A British semiconductor firm was offered government help to outsource some operations to Malaysia, even as ministers are trying to boost the British semiconductor industry.
Paragraf, a Cambridgeshire startup focused on using high-purity graphene to create advanced electronic components, was offered support by the Department for International Trade to use a Malaysian company for some of its production, according to CEO Dr Simon Thomas. Thomas revealed the proposal while giving evidence to the BEIS select committee this week.
“We were approached by the DIT a few weeks ago. Why don’t you outsource your outsourced assembly and testing [OSAT] part of the business to a company in Malaysia? Sorry, we want to be in the UK. And the UK, it is telling us no, go and do it in Malaysia,” Thomas told the committee, during its oral evidence session for its semiconductor industry inquiry.
“So there’s such mixed signals about what we can and can’t do in the UK, I have to dig through so much, just to get to the core of how am I going to do this here in Great Britain. When I’ve got these other offers coming, even from the UK government, to help me do it elsewhere,” he added.
In a statement to The Stack, a DIT spokesperson denied Thomas’s claim: “The advice we provided Paragraf on its options for international expansion did not include telling them to offshore their manufacturing.”
The spokesperson said an international trade adviser suggested “a range of company introductions that may support its expansion to international markets”.
“DCMS is currently reviewing how the UK can best protect and grow our domestic industry, given the current strategic importance of the semiconductor industry,” added the DIT spokesperson.
OSAT is the process of packaging up chips – whether made of silicon, graphene or another material – into the familiar devices seen in electronics, and the associated testing. The global OSAT market is worth around $38 billion, approximately a third of the production of semiconductors on wafers.
The OSAT market is dominated by Taiwan and China, with the US and Singapore also having companies in the top 10 OSAT players. The British semiconductor industry only has a small OSAT sector, and other countries, such as Malaysia, are attempting to develop theirs – hence their desire for international business.
Thomas also contrasted the approach of British trade organisations to the US international trade body SelectUSA. He said the US agency had asked what Paragraf needed – talent and infrastructure, according to Thomas – and then gone away and returned with a detailed presentation on what the US could offer.
“They came back with a heat map of the whole of the US, which showed us where all the talent was located. And then they said, here’s an extra heat map of you of where your supply chain partners are. And they’ve gone out and done all of this work themselves. And they went, Oh, by the way, if you move to this state, or this state, we will give you the infrastructure, we will also give you tax rebates for the first five years.
“It’s those type of challenges for a business like ours, which is a new business, how do I then justify to our investors that we want to stay in the UK? Now? Of course I do. It’s one of my big, big drives is to grow a UK-based business,” Thomas told the BEIS committee.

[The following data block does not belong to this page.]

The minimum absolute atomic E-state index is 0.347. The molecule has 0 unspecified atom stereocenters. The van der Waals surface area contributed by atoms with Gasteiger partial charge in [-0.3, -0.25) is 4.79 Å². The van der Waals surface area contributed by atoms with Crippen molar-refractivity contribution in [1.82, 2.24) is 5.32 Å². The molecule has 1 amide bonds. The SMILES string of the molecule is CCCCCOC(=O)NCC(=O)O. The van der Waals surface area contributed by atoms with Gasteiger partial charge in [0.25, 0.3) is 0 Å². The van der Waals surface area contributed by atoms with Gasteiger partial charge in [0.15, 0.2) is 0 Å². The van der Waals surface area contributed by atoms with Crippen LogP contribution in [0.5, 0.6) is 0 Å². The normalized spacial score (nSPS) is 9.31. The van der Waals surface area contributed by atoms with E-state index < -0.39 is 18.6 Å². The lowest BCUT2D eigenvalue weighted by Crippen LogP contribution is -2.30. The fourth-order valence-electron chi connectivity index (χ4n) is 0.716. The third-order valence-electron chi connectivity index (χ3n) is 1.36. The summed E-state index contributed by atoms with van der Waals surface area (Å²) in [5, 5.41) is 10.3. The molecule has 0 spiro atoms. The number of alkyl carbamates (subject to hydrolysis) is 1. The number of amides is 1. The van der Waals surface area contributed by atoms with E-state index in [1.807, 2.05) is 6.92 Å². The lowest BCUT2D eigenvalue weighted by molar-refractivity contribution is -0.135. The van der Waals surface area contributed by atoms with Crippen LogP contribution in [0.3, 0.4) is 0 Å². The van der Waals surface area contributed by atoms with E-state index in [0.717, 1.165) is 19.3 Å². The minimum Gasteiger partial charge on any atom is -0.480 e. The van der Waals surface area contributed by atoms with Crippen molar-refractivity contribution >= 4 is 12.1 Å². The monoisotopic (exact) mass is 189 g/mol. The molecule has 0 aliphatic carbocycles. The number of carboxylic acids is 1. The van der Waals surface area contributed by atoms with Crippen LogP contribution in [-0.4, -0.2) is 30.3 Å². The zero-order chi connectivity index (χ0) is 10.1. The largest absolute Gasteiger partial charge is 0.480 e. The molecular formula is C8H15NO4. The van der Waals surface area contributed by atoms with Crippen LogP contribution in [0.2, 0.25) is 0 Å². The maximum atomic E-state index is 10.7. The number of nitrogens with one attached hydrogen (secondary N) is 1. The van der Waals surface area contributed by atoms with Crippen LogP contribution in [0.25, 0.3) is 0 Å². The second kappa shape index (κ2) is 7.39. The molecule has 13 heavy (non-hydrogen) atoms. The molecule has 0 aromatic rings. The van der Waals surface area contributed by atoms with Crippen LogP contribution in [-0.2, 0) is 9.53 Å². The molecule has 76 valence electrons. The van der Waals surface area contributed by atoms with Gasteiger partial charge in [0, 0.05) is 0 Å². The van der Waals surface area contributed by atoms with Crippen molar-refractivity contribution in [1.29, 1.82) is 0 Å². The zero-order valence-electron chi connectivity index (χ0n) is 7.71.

In written evidence to the inquiry, Paragraf said British semiconductor industry supply chains were “stretched with several links missing at critical points” – and cited OSAT and volume packaging as examples. Paragraf’s evidence said most semiconductor production in the UK needs some amount of overseas service, “making the security of the final device supply chain questionable”.
“The time for serious investment into Silicon and to some extent compound semiconductor product capabilities, to rival other parts of the world, has passed. The cost, time, effort and resource to do this would be monumental and the probability of ‘catching’ the large incumbents low,” said Paragraf’s evidence.
“Historical capabilities that were in the UK have been eroded resulting in the UK falling back meaning the UK can’t now be compared with China, South Korea, the US and some European countries in terms of both capability and scale.”
Thomas acknowledged the reality of the British semiconductor industry when speaking to the committee, and noted, regarding the DIT’s proposal to use Malaysian facilities, it was “great” there was a relationship to do that work.
“Because if we didn’t have the relationship, we’d be stuck. So it’s a mix of the two. And it’s it comes back to that question about: what is it that the UK wants to secure? Which piece and which part do we want to secure, and which piece and which part can our friendly partners provide for us?” asked Thomas.
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In a statement to The Stack, Thomas said: “We don’t need to develop the whole supply chain and we do have the opportunity to develop physical manufacturing here, especially with new materials that have the potential to lead a future post-CMOS world, and enable chips to continue keeping up with Moore’s law for decades to come.
“As we grow our manufacturing base for new chips, then there are associated opportunities with that and one of those is OSAT, and others include the supply of equipment and wafers – these additional areas are also dominated by overseas players, but there are some local options in several areas. If the government can encourage local players to develop these areas then we would have local supply options, otherwise we need to look overseas,” he added.